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Outline the Nature of Supermarkets Power on the High Street and Beyond Essay

Outline The Nature of Supermarkets Power On The High Street and Beyond. This essay is looking at the power of supermarkets and how they use this power. The word power is often used to “denote influence, control or domination” (Allen, 2009, p. 9) Supermarkets use this power over suppliers, workers, Councils, consumers and other shops and there are conflicting views as to whether this power is used for the good of everyone or at the expense of everyone other than the supermarkets themselves or as Dennis Wrong (1977) calls it Positive Sum Game- “where all parties involved benefit to some extent” or Zero Sum Game- “where supermarkets wield their power at the expense of others” (Allen, 2009, p. 70) Supermarkets due to their sheer size and buying power have a huge advantage over the small independent high street shops.

They offer a massive choice of products at a low price because they are able to buy in large quantities at discounted prices, sometimes even below cost price. These out of town supermarkets have convenient parking and consumers are able to do all their shopping in one place, from food, clothing, electrical equipment, financial services, gas and electricity etc… This all makes shopping in these retail parks easier and cheaper for the consumer and the smaller independent high street shops are unable to match these prices, choices and convenience and are therefore unable to compete against the giants.

As we’ve seen a move towards more out-of-town, car-dependent stores with large-format retail dominating, its driven trade away from town centres which has clearly had an impact on the small shops that are there, and we see approximately fifty small shops, independent shops, closing every week” Helen Rimmer (Friends of the earth) (‘Evidence in the social sciences’, 2009 track 1) The big supermarkets have also introduced small high street Metro and Express stores to put further pressure on the independents and gain those consumers without cars and who are unable to get to the out of town retail park.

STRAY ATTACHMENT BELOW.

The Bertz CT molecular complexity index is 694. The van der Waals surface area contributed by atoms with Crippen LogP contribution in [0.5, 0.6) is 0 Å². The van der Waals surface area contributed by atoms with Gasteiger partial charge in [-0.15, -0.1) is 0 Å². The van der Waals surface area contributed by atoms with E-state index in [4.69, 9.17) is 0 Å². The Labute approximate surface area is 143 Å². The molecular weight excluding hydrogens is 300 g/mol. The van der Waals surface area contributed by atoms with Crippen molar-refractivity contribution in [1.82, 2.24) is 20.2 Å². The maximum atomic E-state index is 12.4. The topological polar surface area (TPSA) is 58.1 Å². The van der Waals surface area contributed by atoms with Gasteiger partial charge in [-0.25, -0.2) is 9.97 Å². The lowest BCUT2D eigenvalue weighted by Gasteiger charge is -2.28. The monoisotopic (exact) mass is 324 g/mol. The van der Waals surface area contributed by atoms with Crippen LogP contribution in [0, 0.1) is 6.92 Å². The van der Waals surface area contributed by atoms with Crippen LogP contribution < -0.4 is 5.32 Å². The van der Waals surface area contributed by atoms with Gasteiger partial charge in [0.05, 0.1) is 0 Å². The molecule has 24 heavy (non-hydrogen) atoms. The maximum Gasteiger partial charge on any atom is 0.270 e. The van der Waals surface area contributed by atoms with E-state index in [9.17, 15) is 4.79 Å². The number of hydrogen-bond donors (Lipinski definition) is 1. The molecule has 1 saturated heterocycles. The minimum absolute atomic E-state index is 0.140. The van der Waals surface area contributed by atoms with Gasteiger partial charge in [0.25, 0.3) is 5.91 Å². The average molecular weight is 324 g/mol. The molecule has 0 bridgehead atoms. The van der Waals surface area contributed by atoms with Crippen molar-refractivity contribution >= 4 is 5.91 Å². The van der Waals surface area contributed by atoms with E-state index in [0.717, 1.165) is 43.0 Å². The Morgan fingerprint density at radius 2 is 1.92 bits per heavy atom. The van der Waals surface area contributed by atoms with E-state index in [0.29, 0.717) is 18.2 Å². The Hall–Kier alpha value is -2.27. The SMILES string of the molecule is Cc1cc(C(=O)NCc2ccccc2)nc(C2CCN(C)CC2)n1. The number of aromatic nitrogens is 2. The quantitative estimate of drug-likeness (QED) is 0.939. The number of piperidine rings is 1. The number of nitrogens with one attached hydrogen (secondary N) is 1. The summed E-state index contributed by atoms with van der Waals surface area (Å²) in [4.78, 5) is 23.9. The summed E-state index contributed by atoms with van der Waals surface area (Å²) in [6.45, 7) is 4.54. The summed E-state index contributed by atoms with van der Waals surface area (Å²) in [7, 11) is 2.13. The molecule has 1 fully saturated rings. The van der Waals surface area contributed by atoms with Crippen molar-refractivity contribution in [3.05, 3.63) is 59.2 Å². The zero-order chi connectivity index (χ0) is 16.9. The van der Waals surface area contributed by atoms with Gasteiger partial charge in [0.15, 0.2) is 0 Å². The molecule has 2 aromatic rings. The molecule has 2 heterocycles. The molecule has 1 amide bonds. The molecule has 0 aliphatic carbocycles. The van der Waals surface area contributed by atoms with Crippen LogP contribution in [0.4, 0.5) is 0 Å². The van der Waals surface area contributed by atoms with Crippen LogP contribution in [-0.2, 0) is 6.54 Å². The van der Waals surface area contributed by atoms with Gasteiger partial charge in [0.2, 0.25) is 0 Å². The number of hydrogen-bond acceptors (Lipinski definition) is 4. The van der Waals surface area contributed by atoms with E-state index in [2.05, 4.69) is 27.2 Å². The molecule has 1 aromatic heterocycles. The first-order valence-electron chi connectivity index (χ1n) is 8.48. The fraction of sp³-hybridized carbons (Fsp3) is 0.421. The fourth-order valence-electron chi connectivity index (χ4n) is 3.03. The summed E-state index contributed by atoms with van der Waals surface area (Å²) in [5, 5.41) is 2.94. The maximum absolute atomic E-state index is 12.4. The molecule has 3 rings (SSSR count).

According to Helen Rimmer (Friends of the Earth) “There’s been a study of the impact of Tesco Express which is the Tesco convenience store when they’ve moved into an area, that generally led to a decline, in the small shops locally, of about 30 to 40 per cent” (‘Evidence in the social sciences’, 2009 track 1) To keep their prices low, Supermarkets are putting huge pressures on suppliers both in the UK and globally, they are often dictating how much they will pay and even the size, shape and colour of fruit and vegetables.

To meet these demands suppliers are being forced to cut their cost to the bare minimum and in many cases are operating at a loss, forcing the smaller suppliers out of business. There is massive wastage, as food is rejected if it doesn’t conform to the set cosmetic appearance that the supermarkets have imposed, often sacrificing taste and flavour for appearance. Farmers have been known to plough crops back into the land when they have been rejected or the supermarket wants to pay a ridiculously low price.

The cost of this wastage is usually met by the supplier, as are the ‘buy one get one free’ (BOGOF) deals that the supermarkets offer to entice their customers. This cost cutting is passed onto their workers both in the UK and abroad. In the UK they are more often than not migrant agency workers who pick and sort the salad crops, who are paid very low wages, sometimes below the cost of living.